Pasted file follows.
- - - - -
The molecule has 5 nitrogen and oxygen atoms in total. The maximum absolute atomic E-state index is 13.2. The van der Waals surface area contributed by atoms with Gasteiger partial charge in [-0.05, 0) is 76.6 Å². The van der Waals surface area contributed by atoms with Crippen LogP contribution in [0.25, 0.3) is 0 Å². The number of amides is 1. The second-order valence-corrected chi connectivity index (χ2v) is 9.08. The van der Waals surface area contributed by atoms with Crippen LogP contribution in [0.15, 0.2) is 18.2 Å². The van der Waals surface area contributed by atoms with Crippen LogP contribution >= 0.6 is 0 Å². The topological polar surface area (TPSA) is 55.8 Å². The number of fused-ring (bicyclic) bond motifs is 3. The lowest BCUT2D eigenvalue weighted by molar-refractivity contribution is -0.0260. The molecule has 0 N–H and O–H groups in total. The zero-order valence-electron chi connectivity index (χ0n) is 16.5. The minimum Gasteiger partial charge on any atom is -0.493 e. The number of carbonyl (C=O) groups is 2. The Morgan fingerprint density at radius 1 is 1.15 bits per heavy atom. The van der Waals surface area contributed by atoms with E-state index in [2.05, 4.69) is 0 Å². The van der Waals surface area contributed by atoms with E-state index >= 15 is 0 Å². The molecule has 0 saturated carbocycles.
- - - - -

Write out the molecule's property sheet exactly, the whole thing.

The molecule has 5 nitrogen and oxygen atoms in total. The maximum absolute atomic E-state index is 13.2. The van der Waals surface area contributed by atoms with Gasteiger partial charge in [-0.05, 0) is 76.6 Å². The van der Waals surface area contributed by atoms with Crippen LogP contribution in [0.25, 0.3) is 0 Å². The number of amides is 1. The second-order valence-corrected chi connectivity index (χ2v) is 9.08. The van der Waals surface area contributed by atoms with Crippen LogP contribution in [0.15, 0.2) is 18.2 Å². The van der Waals surface area contributed by atoms with Crippen LogP contribution >= 0.6 is 0 Å². The topological polar surface area (TPSA) is 55.8 Å². The number of fused-ring (bicyclic) bond motifs is 3. The lowest BCUT2D eigenvalue weighted by molar-refractivity contribution is -0.0260. The molecule has 0 N–H and O–H groups in total. The zero-order valence-electron chi connectivity index (χ0n) is 16.5. The minimum Gasteiger partial charge on any atom is -0.493 e. The number of carbonyl (C=O) groups is 2. The Morgan fingerprint density at radius 1 is 1.15 bits per heavy atom. The van der Waals surface area contributed by atoms with E-state index in [2.05, 4.69) is 0 Å². The van der Waals surface area contributed by atoms with E-state index >= 15 is 0 Å². The molecule has 0 saturated carbocycles.